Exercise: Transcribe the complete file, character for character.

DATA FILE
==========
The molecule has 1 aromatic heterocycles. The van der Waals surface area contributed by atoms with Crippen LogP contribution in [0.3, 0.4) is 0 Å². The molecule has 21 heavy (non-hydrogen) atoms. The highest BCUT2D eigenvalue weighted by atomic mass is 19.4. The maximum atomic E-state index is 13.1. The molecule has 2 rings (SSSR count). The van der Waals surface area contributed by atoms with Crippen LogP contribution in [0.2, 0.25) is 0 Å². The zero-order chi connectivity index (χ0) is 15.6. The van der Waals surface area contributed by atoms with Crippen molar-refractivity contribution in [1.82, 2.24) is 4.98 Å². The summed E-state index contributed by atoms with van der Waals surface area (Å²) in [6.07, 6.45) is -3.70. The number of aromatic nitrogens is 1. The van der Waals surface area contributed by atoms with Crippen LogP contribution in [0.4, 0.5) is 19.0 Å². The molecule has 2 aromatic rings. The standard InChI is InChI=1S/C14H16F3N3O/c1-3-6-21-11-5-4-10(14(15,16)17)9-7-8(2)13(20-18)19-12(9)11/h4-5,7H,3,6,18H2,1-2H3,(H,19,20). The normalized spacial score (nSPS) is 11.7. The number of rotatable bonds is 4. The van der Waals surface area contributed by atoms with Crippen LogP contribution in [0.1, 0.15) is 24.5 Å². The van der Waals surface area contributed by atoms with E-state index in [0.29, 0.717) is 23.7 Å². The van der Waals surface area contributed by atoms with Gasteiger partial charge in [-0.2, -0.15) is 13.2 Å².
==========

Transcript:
The molecule has 1 aromatic heterocycles. The van der Waals surface area contributed by atoms with Crippen LogP contribution in [0.3, 0.4) is 0 Å². The molecule has 21 heavy (non-hydrogen) atoms. The highest BCUT2D eigenvalue weighted by atomic mass is 19.4. The maximum atomic E-state index is 13.1. The molecule has 2 rings (SSSR count). The van der Waals surface area contributed by atoms with Crippen LogP contribution in [0.2, 0.25) is 0 Å². The zero-order chi connectivity index (χ0) is 15.6. The van der Waals surface area contributed by atoms with Crippen molar-refractivity contribution in [1.82, 2.24) is 4.98 Å². The summed E-state index contributed by atoms with van der Waals surface area (Å²) in [6.07, 6.45) is -3.70. The number of aromatic nitrogens is 1. The van der Waals surface area contributed by atoms with Crippen LogP contribution in [0.4, 0.5) is 19.0 Å². The molecule has 2 aromatic rings. The standard InChI is InChI=1S/C14H16F3N3O/c1-3-6-21-11-5-4-10(14(15,16)17)9-7-8(2)13(20-18)19-12(9)11/h4-5,7H,3,6,18H2,1-2H3,(H,19,20). The normalized spacial score (nSPS) is 11.7. The number of rotatable bonds is 4. The van der Waals surface area contributed by atoms with Crippen LogP contribution in [0.1, 0.15) is 24.5 Å². The van der Waals surface area contributed by atoms with E-state index in [0.29, 0.717) is 23.7 Å². The van der Waals surface area contributed by atoms with Gasteiger partial charge in [-0.2, -0.15) is 13.2 Å².